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Abnormal levels of vascular endothelial biomarkers in schizophrenia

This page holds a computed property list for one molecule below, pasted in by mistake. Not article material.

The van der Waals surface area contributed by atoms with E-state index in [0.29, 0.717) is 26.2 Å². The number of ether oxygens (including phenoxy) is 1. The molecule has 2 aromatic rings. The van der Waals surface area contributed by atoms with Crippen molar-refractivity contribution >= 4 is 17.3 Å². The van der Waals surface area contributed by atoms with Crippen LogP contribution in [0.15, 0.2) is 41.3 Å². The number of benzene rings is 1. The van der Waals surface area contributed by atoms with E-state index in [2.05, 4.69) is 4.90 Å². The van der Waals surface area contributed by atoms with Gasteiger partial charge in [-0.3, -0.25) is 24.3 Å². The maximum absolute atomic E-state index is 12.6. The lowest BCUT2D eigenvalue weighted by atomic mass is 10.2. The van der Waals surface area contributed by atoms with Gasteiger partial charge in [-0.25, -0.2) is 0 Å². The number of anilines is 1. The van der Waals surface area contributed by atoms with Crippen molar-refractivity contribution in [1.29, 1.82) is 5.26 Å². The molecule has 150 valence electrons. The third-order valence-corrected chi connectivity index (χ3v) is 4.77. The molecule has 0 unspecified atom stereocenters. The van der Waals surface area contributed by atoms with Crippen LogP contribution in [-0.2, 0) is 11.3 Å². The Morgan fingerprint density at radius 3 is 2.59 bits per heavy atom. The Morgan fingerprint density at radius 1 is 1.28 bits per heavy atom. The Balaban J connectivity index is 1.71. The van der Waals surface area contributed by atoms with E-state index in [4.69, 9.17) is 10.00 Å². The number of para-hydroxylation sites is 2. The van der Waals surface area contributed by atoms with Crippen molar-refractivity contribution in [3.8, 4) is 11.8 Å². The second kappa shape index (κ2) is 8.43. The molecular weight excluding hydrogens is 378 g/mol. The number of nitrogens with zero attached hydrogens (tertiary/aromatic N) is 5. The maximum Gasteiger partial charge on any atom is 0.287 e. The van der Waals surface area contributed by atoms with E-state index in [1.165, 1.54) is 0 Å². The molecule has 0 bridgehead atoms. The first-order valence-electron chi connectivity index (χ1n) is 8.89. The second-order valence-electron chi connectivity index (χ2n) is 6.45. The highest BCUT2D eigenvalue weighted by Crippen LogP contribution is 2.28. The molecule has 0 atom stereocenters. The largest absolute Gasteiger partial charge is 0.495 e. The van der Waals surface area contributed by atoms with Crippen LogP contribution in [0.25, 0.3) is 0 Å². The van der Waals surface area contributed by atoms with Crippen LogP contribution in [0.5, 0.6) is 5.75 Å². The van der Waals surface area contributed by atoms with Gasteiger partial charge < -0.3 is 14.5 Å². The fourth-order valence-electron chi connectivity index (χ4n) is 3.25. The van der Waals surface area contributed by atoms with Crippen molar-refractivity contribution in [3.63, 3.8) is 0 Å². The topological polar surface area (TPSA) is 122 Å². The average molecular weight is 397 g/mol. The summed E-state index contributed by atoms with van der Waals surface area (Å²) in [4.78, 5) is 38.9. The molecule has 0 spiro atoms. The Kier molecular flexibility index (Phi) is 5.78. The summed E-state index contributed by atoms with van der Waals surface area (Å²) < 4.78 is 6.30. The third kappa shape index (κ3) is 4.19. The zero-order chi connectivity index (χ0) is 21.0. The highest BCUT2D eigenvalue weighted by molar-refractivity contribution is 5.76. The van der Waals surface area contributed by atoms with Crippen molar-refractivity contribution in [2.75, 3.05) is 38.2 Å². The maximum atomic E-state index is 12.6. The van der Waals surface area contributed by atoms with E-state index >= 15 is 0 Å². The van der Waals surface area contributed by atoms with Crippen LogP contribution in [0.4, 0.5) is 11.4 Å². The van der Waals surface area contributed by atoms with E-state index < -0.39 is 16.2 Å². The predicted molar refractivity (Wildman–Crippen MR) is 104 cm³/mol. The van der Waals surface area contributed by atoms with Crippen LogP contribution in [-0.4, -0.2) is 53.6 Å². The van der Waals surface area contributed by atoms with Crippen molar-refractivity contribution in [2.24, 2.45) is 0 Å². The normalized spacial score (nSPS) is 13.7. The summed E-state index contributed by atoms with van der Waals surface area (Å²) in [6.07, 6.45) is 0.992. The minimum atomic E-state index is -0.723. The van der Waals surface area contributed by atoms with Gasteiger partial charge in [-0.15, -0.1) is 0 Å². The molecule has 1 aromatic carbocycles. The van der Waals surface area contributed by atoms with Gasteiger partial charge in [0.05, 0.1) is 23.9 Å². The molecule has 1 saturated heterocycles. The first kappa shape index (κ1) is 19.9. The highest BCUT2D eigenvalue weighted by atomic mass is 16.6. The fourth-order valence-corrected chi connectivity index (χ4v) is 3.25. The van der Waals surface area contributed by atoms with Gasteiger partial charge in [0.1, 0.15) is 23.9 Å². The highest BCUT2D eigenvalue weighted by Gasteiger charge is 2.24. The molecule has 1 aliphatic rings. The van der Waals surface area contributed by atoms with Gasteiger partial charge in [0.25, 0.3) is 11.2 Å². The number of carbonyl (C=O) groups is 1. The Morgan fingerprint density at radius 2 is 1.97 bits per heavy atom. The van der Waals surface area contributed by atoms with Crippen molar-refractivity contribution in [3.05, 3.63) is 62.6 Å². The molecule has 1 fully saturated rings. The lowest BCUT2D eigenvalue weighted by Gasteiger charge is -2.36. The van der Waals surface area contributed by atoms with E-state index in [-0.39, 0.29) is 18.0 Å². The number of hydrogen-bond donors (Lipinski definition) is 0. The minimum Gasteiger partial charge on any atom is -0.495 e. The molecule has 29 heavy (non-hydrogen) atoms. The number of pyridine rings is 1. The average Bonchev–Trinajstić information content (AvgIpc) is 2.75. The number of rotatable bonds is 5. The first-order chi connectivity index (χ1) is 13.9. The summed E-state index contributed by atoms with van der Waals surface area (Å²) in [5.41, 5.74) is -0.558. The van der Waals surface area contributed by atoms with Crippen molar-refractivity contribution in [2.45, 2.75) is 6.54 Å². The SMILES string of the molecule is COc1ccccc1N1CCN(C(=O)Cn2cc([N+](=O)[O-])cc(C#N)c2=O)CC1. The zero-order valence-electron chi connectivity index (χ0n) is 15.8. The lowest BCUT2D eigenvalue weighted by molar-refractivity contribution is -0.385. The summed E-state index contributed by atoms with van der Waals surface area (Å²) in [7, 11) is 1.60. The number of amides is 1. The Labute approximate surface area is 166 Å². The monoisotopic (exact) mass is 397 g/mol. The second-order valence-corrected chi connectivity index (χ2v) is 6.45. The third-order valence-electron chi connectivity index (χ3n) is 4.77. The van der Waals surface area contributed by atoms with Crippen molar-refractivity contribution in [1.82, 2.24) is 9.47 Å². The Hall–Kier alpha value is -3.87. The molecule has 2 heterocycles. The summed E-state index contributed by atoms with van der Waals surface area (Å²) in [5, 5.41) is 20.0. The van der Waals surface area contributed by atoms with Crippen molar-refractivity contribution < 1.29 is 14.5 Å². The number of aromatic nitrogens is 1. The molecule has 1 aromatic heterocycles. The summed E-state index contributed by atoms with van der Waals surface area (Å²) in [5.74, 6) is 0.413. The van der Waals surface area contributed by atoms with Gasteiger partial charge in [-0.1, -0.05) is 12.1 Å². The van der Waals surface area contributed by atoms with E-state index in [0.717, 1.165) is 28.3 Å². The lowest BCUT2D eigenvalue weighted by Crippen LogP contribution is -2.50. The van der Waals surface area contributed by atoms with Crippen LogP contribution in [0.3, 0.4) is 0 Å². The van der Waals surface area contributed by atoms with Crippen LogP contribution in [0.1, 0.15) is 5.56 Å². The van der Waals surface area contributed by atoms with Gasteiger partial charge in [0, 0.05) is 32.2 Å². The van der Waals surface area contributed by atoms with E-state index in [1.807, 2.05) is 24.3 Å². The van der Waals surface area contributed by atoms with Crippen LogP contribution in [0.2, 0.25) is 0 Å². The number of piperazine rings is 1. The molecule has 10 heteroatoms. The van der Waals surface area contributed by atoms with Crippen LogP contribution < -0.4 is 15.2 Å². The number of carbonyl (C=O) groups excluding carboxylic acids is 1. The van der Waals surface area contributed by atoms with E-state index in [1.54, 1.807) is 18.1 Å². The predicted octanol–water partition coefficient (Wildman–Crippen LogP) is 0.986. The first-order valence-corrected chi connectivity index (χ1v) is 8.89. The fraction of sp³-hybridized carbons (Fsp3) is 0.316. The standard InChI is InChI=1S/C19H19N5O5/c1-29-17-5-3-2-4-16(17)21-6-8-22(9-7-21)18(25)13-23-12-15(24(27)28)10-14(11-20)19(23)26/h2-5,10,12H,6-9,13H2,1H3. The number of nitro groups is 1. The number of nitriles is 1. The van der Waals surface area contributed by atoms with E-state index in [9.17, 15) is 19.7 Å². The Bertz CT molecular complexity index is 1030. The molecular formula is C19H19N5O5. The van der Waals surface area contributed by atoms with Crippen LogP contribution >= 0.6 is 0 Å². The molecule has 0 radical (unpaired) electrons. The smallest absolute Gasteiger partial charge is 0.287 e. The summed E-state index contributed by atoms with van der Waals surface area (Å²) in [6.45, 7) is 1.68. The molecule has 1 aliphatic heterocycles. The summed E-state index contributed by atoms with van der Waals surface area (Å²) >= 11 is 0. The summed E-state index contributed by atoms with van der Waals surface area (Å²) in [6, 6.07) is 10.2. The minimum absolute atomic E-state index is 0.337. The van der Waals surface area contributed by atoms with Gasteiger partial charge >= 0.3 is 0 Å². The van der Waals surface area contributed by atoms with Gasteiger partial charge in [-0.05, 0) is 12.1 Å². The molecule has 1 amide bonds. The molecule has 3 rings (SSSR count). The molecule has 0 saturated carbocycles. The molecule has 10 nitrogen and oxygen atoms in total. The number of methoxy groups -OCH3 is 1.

Schizophrenia is associated with chronic low-grade inflammation, which has been linked to increased vascular risk and rates of cardiovascular disease. Levels of vascular endothelial growth factor (VEGF), intercellular adhesion molecule-1 (ICAM-1), and vascular cell adhesion molecule-1 (VCAM-1) have been related to aging and neurodegeneration, but their role in schizophrenia remains uncertain. Using a cross-sectional, case-control design, this study included 99 outpatients with schizophrenia and 99 healthy comparison subjects (HCs). Sociodemographic and clinical data were collected, and plasma levels of VEGF, ICAM-1, and VCAM-1 were assayed. A "vascular endothelial index" (VEI) was computed using logistic regression to create a composite measure that maximally differed between groups. General linear models were conducted to examine the possible role of demographic, physical, and lifestyle factors. A linear combination of ICAM-1 and VCAM-1 levels best distinguished the groups, with significantly higher levels of this composite VEI in persons with schizophrenia than HCs. Group differences in the VEI persisted after adjustment for BMI and cigarette smoking. Neither age nor gender was significantly related to the VEI. Schizophrenia patients with higher VEI had earlier age of disease onset, higher systolic and diastolic blood pressure, lower high-density lipoprotein cholesterol, higher insulin resistance, lower levels of mental well-being, and higher Framingham Coronary Heart Disease Risk scores. Schizophrenia is characterized by an elevation of vascular endothelial biomarkers, specifically cell adhesion molecules poised at the intersection between inflammatory response and vascular risk. Interventions aimed at reducing vascular risk may help reduce vascular endothelial abnormalities and prevent cardiovascular morbidity and mortality in schizophrenia.

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